Dr. Temple Grandin was born on August 29, 1947, in Boston, Massachusetts. Dr. Grandin is a designer of livestock handling facilities and a Professor of Animal Science at Colorado State University. Facilities she has designed are located in the United States, Canada, Europe, Mexico, Australia, New Zealand, and other countries. In North America, almost half of the cattle are handled in a center track restrainer system that she designed for meat plants. Curved chute and race systems she has designed for cattle are used worldwide and her writings on the flight zone and other principles of grazing animal behavior have helped many people to reduce stress on their animals during handling.
Dr. Grandin did not talk until she was three and a half years old. She was fortunate to get early speech therapy. Her teachers also taught her how to wait and take turns when playing board games. She was mainstreamed into a normal kindergarten at age five. Oliver Sacks wrote in the forward of Thinking in Pictures that her first book Emergence: Labeled Autistic was “unprecedented because there had never before been an inside narrative of autism.” Dr. Sacks profiled Dr. Grandin in his best selling book Anthropologist on Mars. HBO made an Emmy Award-winning movie about her life and she was inducted into the American Academy of Arts and Sciences in 2016.
When she was young, she was considered weird and teased and bullied in high school. The only place she had friends was activities where there was a shared interest such as horses, electronics, or model rockets. Mr. Carlock, her science teacher, was an important mentor who encouraged her interest in science. Temple was raised by her mother in the 1950s, a time when social skills were “pounded into every single child,” she said. “Children in my generation, when they were teenagers, they had jobs and learned how to work. I cleaned horse stalls. When I was 8 years old, my mother made me be a party hostess – shake hands, take coats, etc. In the 1950s, social skills were taught in a much more rigid way so kids who were mildly autistic were forced to learn them. It hurts the autistic much more than it does the (typical) kids to not have these skills formally taught.”
As the number of children diagnosed with autism continues to rise nationally, Grandin is sharing her message about autism and “differently-abled brains” with packed houses. At the heart of that message is this: Rigid academic and social expectations could wind up stifling a mind that, while it might struggle to conjugate a verb, could one day take us to distant stars. Temple says, “One of the problems today is for a kid to get any special services in school, they have to have a label. The problem with autism is you’ve got a spectrum that ranges from Einstein to someone with no language and intellectual disability,” said Grandin. “Steve Jobs was probably mildly on the autistic spectrum. Basically, you’ve probably known people who were geeky and socially awkward but very smart. When do geeks and nerds become autism? That’s a gray area. Half the people in Silicon Valley probably have autism. The skills that people with autism bring to the table should be nurtured for their benefit and society’s,” Grandin said. And, if a cure for autism were found, she would choose to stay just the way she is.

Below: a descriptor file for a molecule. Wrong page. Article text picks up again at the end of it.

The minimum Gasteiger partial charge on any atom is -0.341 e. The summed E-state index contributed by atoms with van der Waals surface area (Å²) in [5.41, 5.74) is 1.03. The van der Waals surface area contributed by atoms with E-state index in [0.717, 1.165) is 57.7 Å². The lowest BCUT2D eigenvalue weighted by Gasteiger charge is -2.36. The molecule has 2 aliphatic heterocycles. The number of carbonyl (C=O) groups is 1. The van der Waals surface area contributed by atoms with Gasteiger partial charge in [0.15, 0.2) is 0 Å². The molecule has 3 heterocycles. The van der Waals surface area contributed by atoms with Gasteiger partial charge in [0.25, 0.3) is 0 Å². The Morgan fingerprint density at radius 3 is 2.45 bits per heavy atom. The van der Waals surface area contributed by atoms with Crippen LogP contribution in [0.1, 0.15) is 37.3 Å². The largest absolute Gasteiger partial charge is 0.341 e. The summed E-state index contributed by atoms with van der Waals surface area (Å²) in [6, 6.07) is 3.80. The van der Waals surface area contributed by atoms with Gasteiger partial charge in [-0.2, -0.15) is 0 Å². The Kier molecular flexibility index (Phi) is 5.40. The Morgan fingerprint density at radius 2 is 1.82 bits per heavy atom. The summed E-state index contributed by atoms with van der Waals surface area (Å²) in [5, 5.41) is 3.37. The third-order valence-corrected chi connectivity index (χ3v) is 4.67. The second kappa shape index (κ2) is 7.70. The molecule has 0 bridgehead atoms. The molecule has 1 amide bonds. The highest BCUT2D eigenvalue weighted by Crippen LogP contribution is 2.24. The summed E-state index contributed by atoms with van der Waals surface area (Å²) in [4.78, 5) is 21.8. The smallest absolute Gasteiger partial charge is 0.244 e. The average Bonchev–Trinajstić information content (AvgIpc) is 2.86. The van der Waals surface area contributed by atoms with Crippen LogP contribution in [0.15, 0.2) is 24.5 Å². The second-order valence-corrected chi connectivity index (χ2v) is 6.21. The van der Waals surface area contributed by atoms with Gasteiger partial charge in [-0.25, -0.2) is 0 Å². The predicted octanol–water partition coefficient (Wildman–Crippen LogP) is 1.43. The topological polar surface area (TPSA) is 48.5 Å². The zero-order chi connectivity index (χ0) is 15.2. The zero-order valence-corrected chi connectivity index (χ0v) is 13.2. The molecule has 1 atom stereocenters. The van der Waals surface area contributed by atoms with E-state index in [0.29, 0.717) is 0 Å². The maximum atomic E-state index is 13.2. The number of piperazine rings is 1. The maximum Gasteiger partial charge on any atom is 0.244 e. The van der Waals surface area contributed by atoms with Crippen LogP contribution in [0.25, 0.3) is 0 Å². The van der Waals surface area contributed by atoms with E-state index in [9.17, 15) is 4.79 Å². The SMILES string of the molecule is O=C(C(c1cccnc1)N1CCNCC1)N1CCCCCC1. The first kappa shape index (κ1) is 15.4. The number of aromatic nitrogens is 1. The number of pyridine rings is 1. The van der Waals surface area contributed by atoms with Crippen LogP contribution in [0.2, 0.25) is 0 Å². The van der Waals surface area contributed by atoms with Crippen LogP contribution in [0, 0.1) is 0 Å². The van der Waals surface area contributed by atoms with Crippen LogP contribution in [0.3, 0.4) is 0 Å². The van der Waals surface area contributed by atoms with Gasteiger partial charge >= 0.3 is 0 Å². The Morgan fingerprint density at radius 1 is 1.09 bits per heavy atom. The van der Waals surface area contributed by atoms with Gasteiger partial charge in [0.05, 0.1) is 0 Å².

“I like the really logical way that I think. I’m totally logical. In fact, it kind of blows my mind how irrational human beings are,” she said. “If you totally get rid of autism, you’d have nobody to fix your computer in the future.” Temple says “In my generation, paper routes taught important working skills. Today, parents should set up jobs a child can do in the neighborhood such as walking dogs for the neighbors. Younger children can do volunteer jobs outside the home such as being an usher at a house of worship or community center. This will teach both discipline and responsibility. It improved my self-esteem to be recognized for doing a job well.”
Having the opportunity to meet Dr. Grandin in the mid-1980s when she first began lecturing about how autism impacted her processing to “think in pictures” helped us to realize and understand that we are all on the autism spectrum to some degree. Temple shared that she was happy to be born in a small town where there weren’t any “special education” services set up. This meant she had to be included in her local schools and, with instruction from her mom and key teachers in her life, she learned the critical social skills that helped her to fit in and excel academically in a society that doesn’t always promote the inclusion of people with diverse abilities.
Video Link: Temple Grandin on “Empowering Women”:
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